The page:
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LGBT Activist/Author Comes to UMass

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Self-proclaimed Marxist and Lesbian, Gay, Bisexual and Transgendered (LGBT) civil rights activist Sherry Wolf will be speaking at Bowker Auditorium tonight, to discuss her latest book, “Sexuality and Socialism: The Struggle for LGBT Liberation.” In the past, her work has focused primarily on the oppression of lesbian, gay, bisexual and transgendered people, as well as on theories of how to stop such oppression

A strong advocate of LGBT rights for many years, Wolf is a member of the International Socialist Organization and is an associate editor for the International Socialist Review. “Sexuality and Socialism: the Struggle for LGBT Liberation” is an all encompassing assessment of this injustice in society.

According to Wolf, she became a socialist after a variety of experiences exposing societal injustice left her asking, “Why? Why is our society organized this way?” Wolf has sought not only to understand why and how American society is arranged in the way that it is, but to change it for the better. Her goal is to achieve total equality for members of the LGBT community through social action and coordination.

Wolf stresses the need for a grassroots organization to take charge and demand LGBT rights across the country without any exceptions. “We [the LGBT community and its supporters] no longer find it sustainable that we don’t have civil rights. It’s outrageous and we have to stop fighting…state by state for this little issue and that little issue. It’s not just small tweaks,” she said.

Wolf will also be promoting the National Equality March, which will be held in Washington D.C. on October 11. “That’s what the [Oct. 11] March for Equality is all about. We want full civil rights and we want them now.”

During a time when socialism seems to be the last thing most people want to accept as a possible political system for this country, Wolf embraces it.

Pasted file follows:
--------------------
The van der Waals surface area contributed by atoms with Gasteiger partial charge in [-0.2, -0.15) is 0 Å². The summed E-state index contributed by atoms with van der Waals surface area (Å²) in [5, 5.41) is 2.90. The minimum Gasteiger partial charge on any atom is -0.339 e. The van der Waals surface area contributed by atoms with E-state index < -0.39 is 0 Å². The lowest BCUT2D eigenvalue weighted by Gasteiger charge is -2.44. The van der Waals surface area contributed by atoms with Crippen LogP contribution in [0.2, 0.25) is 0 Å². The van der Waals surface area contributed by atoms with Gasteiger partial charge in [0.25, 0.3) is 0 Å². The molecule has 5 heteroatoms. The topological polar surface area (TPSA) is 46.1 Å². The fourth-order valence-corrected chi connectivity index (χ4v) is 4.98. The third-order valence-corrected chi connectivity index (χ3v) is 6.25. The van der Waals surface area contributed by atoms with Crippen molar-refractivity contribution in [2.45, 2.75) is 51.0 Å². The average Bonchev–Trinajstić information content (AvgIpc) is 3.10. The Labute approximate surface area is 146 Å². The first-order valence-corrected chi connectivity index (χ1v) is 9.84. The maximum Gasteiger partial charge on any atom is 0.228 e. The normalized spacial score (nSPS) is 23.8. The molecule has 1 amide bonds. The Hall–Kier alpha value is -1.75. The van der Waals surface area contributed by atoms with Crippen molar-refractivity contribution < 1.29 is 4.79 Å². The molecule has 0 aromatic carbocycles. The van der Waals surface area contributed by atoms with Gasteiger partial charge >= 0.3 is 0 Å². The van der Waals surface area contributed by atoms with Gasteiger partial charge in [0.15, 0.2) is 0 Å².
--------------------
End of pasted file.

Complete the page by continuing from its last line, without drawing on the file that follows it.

“You look at the absurd wealth of a tiny minority and the vast hunger and environmental and social construction as a result of that and you have to say there is something profoundly wrong with that,” said Wolf.

She explained that the nuclear family is both “an incubator of gender norms” and a social construct that Wolf claims became common during the Industrial Revolution (alongside the evolution of capitalism in the United States). This helped set the traditional tones for roles for members of the family, with the father’s role becoming that of the breadwinner and wage-earner. The mother, in turn, became the homemaker and sole caregiver of the children, who would go on to work and attend school, all the while replicating such rigid family dynamics with their own progeny.

This precedent accounts for the cautious perception of a modern family made up, for example, of a homosexual couple and their children. It is seen as not having a place in the realm of the nuclear family. Wolf emphasizes the idea that sexual orientation is nothing but a social construct and that to try and fit each and every person’s sexual preferences into defined and suffocating categories doesn’t make any sense when taking into account the broad and varying inclinations of all people.

“A family does not have to look a certain way or act in a certain way […] family is a modern inclination in its current form,” said Wolf.

The belief that it is right for men to be attracted only to women and women only to men is precisely the ideology that Wolf hopes to do away with. In its place, she hopes with “Sexuality and Socialism” to champion the idea that a family can be constructed of whatever its member choose.

Wolf argues that the idea of family is not – and should not – be confined to a set system, but rather one that can change with the ebb and flow of both society and the specific makeup of each family unit. Perhaps one of the most integral points that her book touches on is that, “What humans have constructed they can tear down.” This statement can only reassure those who wish to break stigmas about sexuality within American society and to reevaluate the way in which it functions.

Wolf’s commitment and fervor to the cause of LGBT equality shines through in each and every article she has written, which have been featured in MRZine and Counterpunch magazine. Her reformist’s fervor highlights much of what she does, lending a sense of purpose and passion to each of her endeavors. This is a perfect recipe for a moving discussion that Wolf hopes will challenge and influence the public’s thoughts on a subject that has the capacity to evolve into one of the main points of interest for our generation.

* The Northampton branch of the ISO will be gathering a group of people planning on attending the National Equality March on October 11. For $60, attendees can arrive via buses leaving from Amherst and Northampton. More information on the local mobilization can be found at www.equalitywmass.blogspot.com.

Christiana McDougal can be reached at cmcdouga@student.umass.edu

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